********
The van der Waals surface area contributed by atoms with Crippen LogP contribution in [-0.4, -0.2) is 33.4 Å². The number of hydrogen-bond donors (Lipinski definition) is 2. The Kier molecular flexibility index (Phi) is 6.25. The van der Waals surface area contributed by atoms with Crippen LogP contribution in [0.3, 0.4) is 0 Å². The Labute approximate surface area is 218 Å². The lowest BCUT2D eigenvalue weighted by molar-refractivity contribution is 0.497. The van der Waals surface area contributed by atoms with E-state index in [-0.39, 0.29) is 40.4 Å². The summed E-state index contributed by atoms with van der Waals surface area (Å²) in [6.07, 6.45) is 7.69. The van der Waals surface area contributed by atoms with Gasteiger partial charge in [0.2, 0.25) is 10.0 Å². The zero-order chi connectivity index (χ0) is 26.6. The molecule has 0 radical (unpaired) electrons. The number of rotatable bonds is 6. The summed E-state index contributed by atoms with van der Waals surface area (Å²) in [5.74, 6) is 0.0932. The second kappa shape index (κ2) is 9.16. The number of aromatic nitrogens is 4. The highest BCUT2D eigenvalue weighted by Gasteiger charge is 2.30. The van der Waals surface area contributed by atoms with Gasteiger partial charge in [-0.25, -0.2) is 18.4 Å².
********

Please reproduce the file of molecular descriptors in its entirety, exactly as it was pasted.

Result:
The van der Waals surface area contributed by atoms with Crippen LogP contribution in [-0.4, -0.2) is 33.4 Å². The number of hydrogen-bond donors (Lipinski definition) is 2. The Kier molecular flexibility index (Phi) is 6.25. The van der Waals surface area contributed by atoms with Crippen LogP contribution in [0.3, 0.4) is 0 Å². The Labute approximate surface area is 218 Å². The lowest BCUT2D eigenvalue weighted by molar-refractivity contribution is 0.497. The van der Waals surface area contributed by atoms with E-state index in [-0.39, 0.29) is 40.4 Å². The summed E-state index contributed by atoms with van der Waals surface area (Å²) in [6.07, 6.45) is 7.69. The van der Waals surface area contributed by atoms with Gasteiger partial charge in [0.2, 0.25) is 10.0 Å². The zero-order chi connectivity index (χ0) is 26.6. The molecule has 0 radical (unpaired) electrons. The number of rotatable bonds is 6. The summed E-state index contributed by atoms with van der Waals surface area (Å²) in [5.74, 6) is 0.0932. The second kappa shape index (κ2) is 9.16. The number of aromatic nitrogens is 4. The highest BCUT2D eigenvalue weighted by Gasteiger charge is 2.30. The van der Waals surface area contributed by atoms with Gasteiger partial charge in [-0.25, -0.2) is 18.4 Å².